Huawei founder says company is not yet talking directly with U.S. firms to license 5G

Huawei Technologies Co Ltd is not yet directly engaged with any American company over the firm's proposal to ease concerns about the security of its platform by licensing its 5G network technology, its founder and CEO Ren Zhengfei said on Wednesday.

China urges Canada to release detained Huawei CFO Meng Wanzhou

Huawei, a Chinese telecom giant, is facing struggles as it tries to gain ground in the international 5G market. (Stefan Wermuth/AFP/Getty Images)

Huawei Technologies Co Ltd is not yet directly engaged with any U.S. company over the firm's proposal to ease concerns about the security of its platform by licensing its 5G network technology, its founder and CEO Ren Zhengfei said on Wednesday.

A Huawei executive told Reuters in October the company was in early stage talks with some U.S. telecoms companies about licensing its technology, but warned that conversations were at an early stage and would likely take a long time to conclude.

The idea of a one-off fee in exchange for access to Huawei's 5G patents, licences, code and know-how was first floated by Ren in interviews with the New York Times and the Economist in September. But it was not clear whether there was any interest from U.S. companies.

"There are currently no U.S. companies talking to us directly, because middlemen who have come to talk do not necessarily represent the big U.S. companies, as this is a big and difficult introduction," Ren said in a conversation broadcast by the company.

"It is only when someone is willing to come and discuss this issue with us will we find an investment bank to help us find an intermediary to discuss the deal, contract and cooperation, but not yet."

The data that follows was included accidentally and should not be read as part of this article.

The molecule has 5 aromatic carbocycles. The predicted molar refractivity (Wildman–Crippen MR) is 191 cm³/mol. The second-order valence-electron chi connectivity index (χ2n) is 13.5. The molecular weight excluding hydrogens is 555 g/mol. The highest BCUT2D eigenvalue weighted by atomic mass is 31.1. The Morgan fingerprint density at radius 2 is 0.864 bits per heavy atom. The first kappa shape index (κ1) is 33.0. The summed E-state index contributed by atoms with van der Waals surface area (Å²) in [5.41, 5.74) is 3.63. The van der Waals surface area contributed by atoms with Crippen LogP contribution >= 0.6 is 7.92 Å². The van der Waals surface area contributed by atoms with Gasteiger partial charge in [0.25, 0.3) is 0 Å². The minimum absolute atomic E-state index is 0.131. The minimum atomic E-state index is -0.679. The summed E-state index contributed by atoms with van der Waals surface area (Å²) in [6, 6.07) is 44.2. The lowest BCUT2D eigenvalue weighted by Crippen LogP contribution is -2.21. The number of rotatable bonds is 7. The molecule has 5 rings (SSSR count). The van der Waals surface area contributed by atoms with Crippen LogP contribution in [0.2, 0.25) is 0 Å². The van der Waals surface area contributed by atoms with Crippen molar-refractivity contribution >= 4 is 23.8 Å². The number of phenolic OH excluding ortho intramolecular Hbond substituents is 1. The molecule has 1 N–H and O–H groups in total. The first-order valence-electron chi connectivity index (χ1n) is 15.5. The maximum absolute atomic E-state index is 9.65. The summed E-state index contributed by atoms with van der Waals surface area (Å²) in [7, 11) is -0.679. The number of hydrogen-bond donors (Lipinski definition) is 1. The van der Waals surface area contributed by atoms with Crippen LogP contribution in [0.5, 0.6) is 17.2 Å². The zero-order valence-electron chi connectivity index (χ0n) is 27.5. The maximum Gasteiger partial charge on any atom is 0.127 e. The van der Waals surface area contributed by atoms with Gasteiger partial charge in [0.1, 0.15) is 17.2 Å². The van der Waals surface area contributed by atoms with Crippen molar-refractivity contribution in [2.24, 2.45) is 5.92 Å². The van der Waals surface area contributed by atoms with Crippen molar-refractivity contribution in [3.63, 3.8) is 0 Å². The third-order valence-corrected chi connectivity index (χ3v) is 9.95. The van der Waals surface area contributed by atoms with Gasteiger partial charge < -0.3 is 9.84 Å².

The U.S. government, fearing Huawei's equipment could be used by China for spying, placed the world's largest telecoms equipment provider on a blacklist banning it from buying American-made parts and has led a campaign to convince allies to bar it from their 5G networks. It has also brought criminal charges against the company, alleging bank fraud, violations of U.S. sanctions against Iran, and theft of trade secrets, all of which Huawei denies.

Ren said on Wednesday the company was coping well with the U.S. blacklisting and Huawei was continuing to innovate without U.S. support, even though he hoped the ban would not be a long-term issue.

He said the company expects to sell 240-250 million smartphones this year.

Huawei said last month it had sold more than 200 million phones in the year to Oct. 23, hitting that milestone more than two months earlier than it did in 2018.

The daughter of the telecom giant's CEO, Meng Wanzhou, was arrested in Vancouver in December at the request of the U.S. 

Huawei chief financial officer Meng Wanzhou was arrested in Vancouver in December. (Darryl Dyck/Canadian Press)

She is charged in the United States with bank fraud, and is accused of misleading HSBC Holdings PLC about Huawei Technologies' business in Iran, which is under U.S. sanctions.

Meng has said she is innocent and is fighting extradition to the United States.

China's Foreign Ministry on Wednesday urged the re-elected Canadian government to immediately release the detained Huawei executive.

Geng Shuang, a spokesperson at the ministry, made the comment at a regular media briefing.


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